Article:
Florida Woman Attacked Boyfriend With 'Dog Pads' and Glass Cleaner, Police Say

Ann Walsh, a 60-year-old Florida woman, allegedly attacked her 64-year-old boyfriend with "soiled dog pads" and Windex glass cleaner, according to the Clearwater Police Department. Walsh has since been arrested and charged with domestic battery.

In an arrest affidavit, police reported that on Thursday, May 20 near 11 p.m., Walsh attacked her boyfriend, 64-year-old Wayne Drost. Drost, who lived in an apartment with Walsh, was reportedly sitting on a couch when Walsh threw soiled dog pads at him. She then also sprayed him in the face with Windex, police said.

Drost didn't suffer any injuries from either attack, police said. However, Windex is a common glass cleaner that contains water, five chemicals and blue dye. The chemicals can irritate and damage the eye, causing burning sensations and blurred vision if left untreated. It can also cause burning, irritated skin and breathing problems if ingested, according to the U.S. National Library of Medicine.

Florida woman soiled dog poop pads Windex
Police have accused a Florida woman of attacking her boyfriend with "soiled dog pads" and glass cleaner. She was arrested for domestic battery. In this photo, a medium-sized dog eats from a food bowl with blue puppy pads underfoot. Kira-Yan/Getty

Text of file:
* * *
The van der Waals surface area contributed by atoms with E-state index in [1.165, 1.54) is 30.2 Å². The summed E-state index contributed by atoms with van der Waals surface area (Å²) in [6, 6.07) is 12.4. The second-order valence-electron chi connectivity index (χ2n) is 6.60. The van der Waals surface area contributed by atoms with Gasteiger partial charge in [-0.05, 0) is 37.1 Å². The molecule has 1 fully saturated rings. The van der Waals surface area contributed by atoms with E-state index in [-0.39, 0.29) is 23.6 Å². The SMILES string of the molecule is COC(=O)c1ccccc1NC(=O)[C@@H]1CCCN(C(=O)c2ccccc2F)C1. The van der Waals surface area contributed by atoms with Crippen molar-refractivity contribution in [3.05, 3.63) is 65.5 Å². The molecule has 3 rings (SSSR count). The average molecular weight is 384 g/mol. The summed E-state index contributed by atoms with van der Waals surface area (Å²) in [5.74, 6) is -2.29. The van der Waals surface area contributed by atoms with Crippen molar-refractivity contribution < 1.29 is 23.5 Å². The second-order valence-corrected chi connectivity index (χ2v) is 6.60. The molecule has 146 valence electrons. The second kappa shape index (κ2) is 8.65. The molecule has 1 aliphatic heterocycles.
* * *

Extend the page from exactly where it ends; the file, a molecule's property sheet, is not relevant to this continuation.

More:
Walsh admitted to spraying Drost in the face with Windex. Police didn't know whether she was under the influence of alcohol or other drugs at the time of the attack. Police charged Walsh with a misdemeanor and booked her into a county jail with a $5,000 bond.

A judge reportedly ordered Walsh not to contact Drost. If found guilty, Walsh could face up to one year in jail, 12 months probation and a $1,000 fine. She could also be required to complete community service hours and possibly lose the right to carry a concealed handgun.

Walsh is listed on the National Violent Offender & Domestic Violence Registry as having been accused of domestic violence in the past. In 2019, Florida law enforcement officials received 105,298 reports of domestic violence resulting in 66,069 arrests.

While women are more often the victims of domestic abuse, approximately one in nine men experience domestic abuse, according to the National Coalition Against Domestic Violence. Many men don't report their abuse due to denial, fear, embarrassment and stigmatization, according to a 2010 study of male domestic abuse survivors.

The men in the study were less likely to report their abuse if they were physically larger than their abusers. Some of the men experienced "gender-stereotyped treatment from professionals and services" meant to help them. Such mistreatment further distresses men and makes them even less likely to report abuse.

Men also have fewer domestic violence shelters and services than women. Stereotypes of masculinity, including those that say men shouldn't cry or need help, cause some men to remain in denial about their abuse, according to the American Psychological Association.

Newsweek contacted the Clearwater Police Department for comment.